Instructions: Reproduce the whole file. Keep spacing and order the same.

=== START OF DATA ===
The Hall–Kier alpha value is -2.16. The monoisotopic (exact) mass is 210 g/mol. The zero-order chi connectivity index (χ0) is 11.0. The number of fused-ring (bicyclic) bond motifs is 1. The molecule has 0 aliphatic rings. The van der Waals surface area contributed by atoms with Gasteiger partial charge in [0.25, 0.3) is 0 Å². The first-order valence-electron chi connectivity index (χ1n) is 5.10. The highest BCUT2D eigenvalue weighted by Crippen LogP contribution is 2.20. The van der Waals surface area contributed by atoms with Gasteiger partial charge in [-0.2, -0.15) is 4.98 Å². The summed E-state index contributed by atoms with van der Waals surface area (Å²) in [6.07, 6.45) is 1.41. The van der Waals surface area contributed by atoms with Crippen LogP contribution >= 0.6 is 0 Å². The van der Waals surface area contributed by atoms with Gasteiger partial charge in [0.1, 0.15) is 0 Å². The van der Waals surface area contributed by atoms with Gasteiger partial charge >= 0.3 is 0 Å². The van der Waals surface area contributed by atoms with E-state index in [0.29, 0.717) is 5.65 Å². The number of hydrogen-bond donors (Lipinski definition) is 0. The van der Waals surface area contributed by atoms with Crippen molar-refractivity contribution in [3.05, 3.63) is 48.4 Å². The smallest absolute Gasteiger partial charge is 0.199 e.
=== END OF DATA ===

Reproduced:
The Hall–Kier alpha value is -2.16. The monoisotopic (exact) mass is 210 g/mol. The zero-order chi connectivity index (χ0) is 11.0. The number of fused-ring (bicyclic) bond motifs is 1. The molecule has 0 aliphatic rings. The van der Waals surface area contributed by atoms with Gasteiger partial charge in [0.25, 0.3) is 0 Å². The first-order valence-electron chi connectivity index (χ1n) is 5.10. The highest BCUT2D eigenvalue weighted by Crippen LogP contribution is 2.20. The van der Waals surface area contributed by atoms with Gasteiger partial charge in [-0.2, -0.15) is 4.98 Å². The summed E-state index contributed by atoms with van der Waals surface area (Å²) in [6.07, 6.45) is 1.41. The van der Waals surface area contributed by atoms with Crippen LogP contribution >= 0.6 is 0 Å². The van der Waals surface area contributed by atoms with Gasteiger partial charge in [0.1, 0.15) is 0 Å². The van der Waals surface area contributed by atoms with Gasteiger partial charge >= 0.3 is 0 Å². The van der Waals surface area contributed by atoms with E-state index in [0.29, 0.717) is 5.65 Å². The number of hydrogen-bond donors (Lipinski definition) is 0. The van der Waals surface area contributed by atoms with Crippen molar-refractivity contribution in [3.05, 3.63) is 48.4 Å². The smallest absolute Gasteiger partial charge is 0.199 e.